2004: HTTP multiplayer technology
Making games on mobile is somewhat diverting: on one hand you have a very limited platform to work on — which is extremely demanding as you lack almost everything: memory space, speed performance — and on another you have to make people play to your game despite all these limitations.
You find yourself being back in time, while programming `80s systems: ZX-81, TO7, etc…
But things have changed: playing gorgeous titles on PlayStation and Xbox is common. How could people play '80s titles nowadays?
Trying to answer this question leads you to a less common question: what makes a mobile phone the unique play station when compared to others?
Connectivity! In space — you connect to others players — and in time — you "wear" your phone almost 24/7.
Connecting players in 2004 was something challenging. You want people play altogether, regardless of their actual handset technology — java, Brew, Symbian, etc. — and also regardless their operator.
Most of the available system widely supports HTTP connections. Sockets were not always available: for example with java, only MIDP2 defines a TCP support, but unfortunately, implementation was optional.
The system had to use HTTP support then. Unfortunately, performances of HTTP connections are not really impressive. Though HTTP is an applicative protocol that lies on top of TCP/IP, it only defines a peer-to-peer connections.
HTTP is a peer-to-peer protocol
Peer-to-peer basically means that for connecting from one end to the other end, intermediate routers or servers can relay the connection to the next "hop" by choosing what type of HTTP connection is the best suited for it.
All these "hops" are time consuming. Each per creating a new socket to the next hop, and potentially check and rewrite HTTP headers.
As a result, roundtrips performance drops dramatically when compared to direct TCP connection.
Radio to Internet connection
Another issue of importance is certainly the radio to internet part of the connection.
On the operator side, you don't really have access to the infrastructure. The only thing you know is that your connection is routed by a special equipment called an APN. It is the connection to the Internet, think of it as an HTTP proxy.
Behind it, on the operator side, IPs are local. When on the internet, you basically have the operator's public IP.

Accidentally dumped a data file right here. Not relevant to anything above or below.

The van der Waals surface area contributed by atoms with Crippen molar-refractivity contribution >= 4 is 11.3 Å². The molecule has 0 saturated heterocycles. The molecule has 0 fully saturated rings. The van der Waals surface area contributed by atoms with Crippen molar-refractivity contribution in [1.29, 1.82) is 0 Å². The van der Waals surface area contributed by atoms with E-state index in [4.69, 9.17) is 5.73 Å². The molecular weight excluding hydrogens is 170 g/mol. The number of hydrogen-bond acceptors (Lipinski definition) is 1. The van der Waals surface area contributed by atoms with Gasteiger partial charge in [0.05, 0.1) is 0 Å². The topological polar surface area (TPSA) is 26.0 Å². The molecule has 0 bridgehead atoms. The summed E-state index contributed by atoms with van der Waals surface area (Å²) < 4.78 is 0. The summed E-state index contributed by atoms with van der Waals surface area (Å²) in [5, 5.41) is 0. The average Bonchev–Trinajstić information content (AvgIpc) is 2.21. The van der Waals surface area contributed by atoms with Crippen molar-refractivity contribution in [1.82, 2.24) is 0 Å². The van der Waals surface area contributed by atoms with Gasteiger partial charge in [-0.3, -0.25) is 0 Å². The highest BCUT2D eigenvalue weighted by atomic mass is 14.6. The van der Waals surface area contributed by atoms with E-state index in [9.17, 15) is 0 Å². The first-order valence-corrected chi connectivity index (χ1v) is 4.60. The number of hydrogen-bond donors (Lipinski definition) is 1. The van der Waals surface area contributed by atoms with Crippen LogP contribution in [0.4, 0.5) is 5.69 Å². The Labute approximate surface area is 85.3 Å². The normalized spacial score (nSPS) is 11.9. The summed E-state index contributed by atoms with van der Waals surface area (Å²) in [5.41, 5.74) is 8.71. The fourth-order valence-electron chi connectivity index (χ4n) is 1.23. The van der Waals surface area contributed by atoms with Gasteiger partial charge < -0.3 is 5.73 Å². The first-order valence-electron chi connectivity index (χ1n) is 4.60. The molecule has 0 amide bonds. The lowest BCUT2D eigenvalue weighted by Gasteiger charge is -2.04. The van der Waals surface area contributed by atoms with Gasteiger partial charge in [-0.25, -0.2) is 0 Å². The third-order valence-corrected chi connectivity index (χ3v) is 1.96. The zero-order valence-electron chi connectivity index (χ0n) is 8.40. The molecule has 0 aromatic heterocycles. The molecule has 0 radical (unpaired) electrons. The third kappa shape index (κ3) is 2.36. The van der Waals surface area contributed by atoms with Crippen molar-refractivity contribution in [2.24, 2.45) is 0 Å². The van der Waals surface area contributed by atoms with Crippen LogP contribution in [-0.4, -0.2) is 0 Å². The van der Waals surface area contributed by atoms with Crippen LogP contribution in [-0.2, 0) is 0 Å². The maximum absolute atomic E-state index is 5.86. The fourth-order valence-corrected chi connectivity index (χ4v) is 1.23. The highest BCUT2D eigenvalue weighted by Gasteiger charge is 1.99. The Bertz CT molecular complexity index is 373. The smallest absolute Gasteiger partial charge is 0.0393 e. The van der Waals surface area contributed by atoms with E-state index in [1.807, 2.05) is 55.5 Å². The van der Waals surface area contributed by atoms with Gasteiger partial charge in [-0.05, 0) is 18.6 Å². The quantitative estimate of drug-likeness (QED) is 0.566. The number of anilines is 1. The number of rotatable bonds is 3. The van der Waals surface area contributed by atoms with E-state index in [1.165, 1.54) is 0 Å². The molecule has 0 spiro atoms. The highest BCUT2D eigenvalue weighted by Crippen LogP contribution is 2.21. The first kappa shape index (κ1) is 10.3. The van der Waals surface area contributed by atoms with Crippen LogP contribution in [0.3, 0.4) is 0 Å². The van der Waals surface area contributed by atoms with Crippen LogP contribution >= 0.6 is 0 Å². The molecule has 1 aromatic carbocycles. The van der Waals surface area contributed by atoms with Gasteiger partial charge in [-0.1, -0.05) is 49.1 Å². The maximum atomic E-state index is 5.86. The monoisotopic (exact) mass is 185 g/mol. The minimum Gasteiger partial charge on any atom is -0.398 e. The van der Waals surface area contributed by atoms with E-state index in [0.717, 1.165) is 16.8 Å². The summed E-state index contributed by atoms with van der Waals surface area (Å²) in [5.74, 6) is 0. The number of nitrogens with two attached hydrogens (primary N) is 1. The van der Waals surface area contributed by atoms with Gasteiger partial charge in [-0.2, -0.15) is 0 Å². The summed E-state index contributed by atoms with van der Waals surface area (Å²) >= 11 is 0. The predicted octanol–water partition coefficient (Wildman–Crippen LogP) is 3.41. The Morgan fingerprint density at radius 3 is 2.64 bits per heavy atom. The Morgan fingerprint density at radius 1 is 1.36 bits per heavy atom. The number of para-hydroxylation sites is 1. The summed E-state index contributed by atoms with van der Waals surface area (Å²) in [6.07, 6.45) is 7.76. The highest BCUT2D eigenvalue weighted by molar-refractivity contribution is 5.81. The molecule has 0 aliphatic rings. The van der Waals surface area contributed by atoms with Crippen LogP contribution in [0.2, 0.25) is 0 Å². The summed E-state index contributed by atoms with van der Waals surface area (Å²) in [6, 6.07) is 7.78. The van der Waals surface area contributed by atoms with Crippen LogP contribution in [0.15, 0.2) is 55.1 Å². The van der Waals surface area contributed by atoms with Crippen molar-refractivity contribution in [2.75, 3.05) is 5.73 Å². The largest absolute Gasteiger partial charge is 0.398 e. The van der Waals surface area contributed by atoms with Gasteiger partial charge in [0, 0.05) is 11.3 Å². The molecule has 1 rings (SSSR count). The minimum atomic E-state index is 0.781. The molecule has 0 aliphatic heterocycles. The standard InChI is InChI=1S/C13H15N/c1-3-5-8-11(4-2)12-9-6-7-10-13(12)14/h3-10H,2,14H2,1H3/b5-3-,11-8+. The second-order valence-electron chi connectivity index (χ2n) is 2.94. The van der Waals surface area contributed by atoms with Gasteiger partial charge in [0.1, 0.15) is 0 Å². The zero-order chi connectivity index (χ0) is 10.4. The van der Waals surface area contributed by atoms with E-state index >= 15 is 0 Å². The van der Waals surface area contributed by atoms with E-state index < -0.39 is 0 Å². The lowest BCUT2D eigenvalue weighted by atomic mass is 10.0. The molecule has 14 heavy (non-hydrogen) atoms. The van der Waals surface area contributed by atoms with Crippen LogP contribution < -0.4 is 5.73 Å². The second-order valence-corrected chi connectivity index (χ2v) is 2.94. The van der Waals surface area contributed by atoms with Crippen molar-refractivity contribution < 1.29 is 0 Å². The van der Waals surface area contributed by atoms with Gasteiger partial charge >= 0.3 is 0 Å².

Some operators block packets that would get to "unknown" server IP, and in that case, you have to deal with the operator in order it lets you pass through the APN, down to your server.
How to authenticate players on your server
When HTTP connections arrives to your front server, IPs are usually not a mean to authenticate the player. At most, you can know from what operator he comes from, if you recorded all possible APN IPs somewhere in a database.
Some APN, gently add an HTTP header extension which tells what IMEI number the mobile has; but you shouldn't count on it, as this is the exception.
You have to rely on a custom, different mechanism of your own, such as a login/password system or a smarter thing.
What type of game to expect?
HTTP connection usually gives you an average roundtrip on GPRS networks of about 2400ms. Yes, you read it right: 2 and a half second to send a small message and get a response from the server.
If you tell me you can't do any game with such a latency, well my answer is: you're wrong.
Of course, you cannot design a racing car game, where you expect realtime collision detection over the network. 2400ms of roundtrip is of oder of magnitude to make such a game.
But if you design a game that do not offers high sensibility to latency you really can make funny games.
For example, we designed a multi-player version of the Microsoft/Rare Mr. Pants license.
Mr Pants and Battle Bubble Multiplayer
Basically, Mr Pants is an action puzzle game where you have to make rectangular blocks with the pieces you get form the game by rotating them appropriately in a limited time.
Every time you complete a block, the surface it takes is cleared and you collect bonuses and points.
Adapting the game to the above-mentioned constraints, the team designed a game play that wouldn't suffer from very high latency.
First, the screen of the opponent is also displayed on the player's screen in the top right corner, in order for you to look at his progression.
Second, when you complete a block, the game send a malus to the opponent, making its time limit to shrink a little bit, thus increasing the match pressure.
This way, it does not that matter wether the malus is coming "in-time" or not. What it counts is that it arrives!
As a result, the multiplayer version is really funny, and maintains the interest over time.